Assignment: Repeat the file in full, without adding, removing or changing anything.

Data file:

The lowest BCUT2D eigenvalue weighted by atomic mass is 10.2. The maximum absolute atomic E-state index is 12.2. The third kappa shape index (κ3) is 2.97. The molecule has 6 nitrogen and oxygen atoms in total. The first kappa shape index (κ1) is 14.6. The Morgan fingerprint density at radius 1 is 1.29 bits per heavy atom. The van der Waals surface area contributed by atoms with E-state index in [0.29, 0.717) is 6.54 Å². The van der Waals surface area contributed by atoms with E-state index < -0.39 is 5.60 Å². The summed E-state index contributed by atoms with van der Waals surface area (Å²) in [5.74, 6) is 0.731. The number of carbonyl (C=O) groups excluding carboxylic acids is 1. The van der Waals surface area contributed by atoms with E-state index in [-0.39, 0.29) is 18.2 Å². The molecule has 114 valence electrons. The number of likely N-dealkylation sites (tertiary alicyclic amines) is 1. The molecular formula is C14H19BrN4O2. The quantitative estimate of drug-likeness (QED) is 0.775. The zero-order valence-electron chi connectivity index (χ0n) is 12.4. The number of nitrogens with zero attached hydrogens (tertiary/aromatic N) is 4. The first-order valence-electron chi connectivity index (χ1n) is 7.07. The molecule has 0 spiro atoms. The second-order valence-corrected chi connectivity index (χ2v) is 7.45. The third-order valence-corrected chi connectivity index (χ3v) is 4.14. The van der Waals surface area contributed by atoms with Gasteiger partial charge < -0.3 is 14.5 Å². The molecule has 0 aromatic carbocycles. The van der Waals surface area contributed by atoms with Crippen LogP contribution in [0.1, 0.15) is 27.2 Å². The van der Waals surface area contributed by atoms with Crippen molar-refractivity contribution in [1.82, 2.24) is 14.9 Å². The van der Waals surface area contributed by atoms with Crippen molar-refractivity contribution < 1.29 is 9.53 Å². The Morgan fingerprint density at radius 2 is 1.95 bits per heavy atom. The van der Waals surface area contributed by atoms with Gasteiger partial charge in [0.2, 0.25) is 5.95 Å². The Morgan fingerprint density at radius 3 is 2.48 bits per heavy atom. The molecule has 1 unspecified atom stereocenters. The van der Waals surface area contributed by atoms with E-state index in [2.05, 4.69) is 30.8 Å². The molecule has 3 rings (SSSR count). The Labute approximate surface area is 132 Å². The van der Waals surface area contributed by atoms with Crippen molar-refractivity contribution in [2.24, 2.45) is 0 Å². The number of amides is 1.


The lowest BCUT2D eigenvalue weighted by atomic mass is 10.2. The maximum absolute atomic E-state index is 12.2. The third kappa shape index (κ3) is 2.97. The molecule has 6 nitrogen and oxygen atoms in total. The first kappa shape index (κ1) is 14.6. The Morgan fingerprint density at radius 1 is 1.29 bits per heavy atom. The van der Waals surface area contributed by atoms with E-state index in [0.29, 0.717) is 6.54 Å². The van der Waals surface area contributed by atoms with E-state index < -0.39 is 5.60 Å². The summed E-state index contributed by atoms with van der Waals surface area (Å²) in [5.74, 6) is 0.731. The number of carbonyl (C=O) groups excluding carboxylic acids is 1. The van der Waals surface area contributed by atoms with E-state index in [-0.39, 0.29) is 18.2 Å². The molecule has 114 valence electrons. The number of likely N-dealkylation sites (tertiary alicyclic amines) is 1. The molecular formula is C14H19BrN4O2. The quantitative estimate of drug-likeness (QED) is 0.775. The zero-order valence-electron chi connectivity index (χ0n) is 12.4. The number of nitrogens with zero attached hydrogens (tertiary/aromatic N) is 4. The first-order valence-electron chi connectivity index (χ1n) is 7.07. The molecule has 0 spiro atoms. The second-order valence-corrected chi connectivity index (χ2v) is 7.45. The third-order valence-corrected chi connectivity index (χ3v) is 4.14. The van der Waals surface area contributed by atoms with Gasteiger partial charge < -0.3 is 14.5 Å². The molecule has 0 aromatic carbocycles. The van der Waals surface area contributed by atoms with Crippen LogP contribution in [0.1, 0.15) is 27.2 Å². The van der Waals surface area contributed by atoms with Crippen molar-refractivity contribution in [1.82, 2.24) is 14.9 Å². The van der Waals surface area contributed by atoms with Crippen molar-refractivity contribution < 1.29 is 9.53 Å². The Morgan fingerprint density at radius 2 is 1.95 bits per heavy atom. The van der Waals surface area contributed by atoms with Gasteiger partial charge in [0.2, 0.25) is 5.95 Å². The Morgan fingerprint density at radius 3 is 2.48 bits per heavy atom. The molecule has 1 unspecified atom stereocenters. The van der Waals surface area contributed by atoms with E-state index in [2.05, 4.69) is 30.8 Å². The molecule has 3 rings (SSSR count). The Labute approximate surface area is 132 Å². The van der Waals surface area contributed by atoms with Crippen molar-refractivity contribution in [2.24, 2.45) is 0 Å². The number of amides is 1.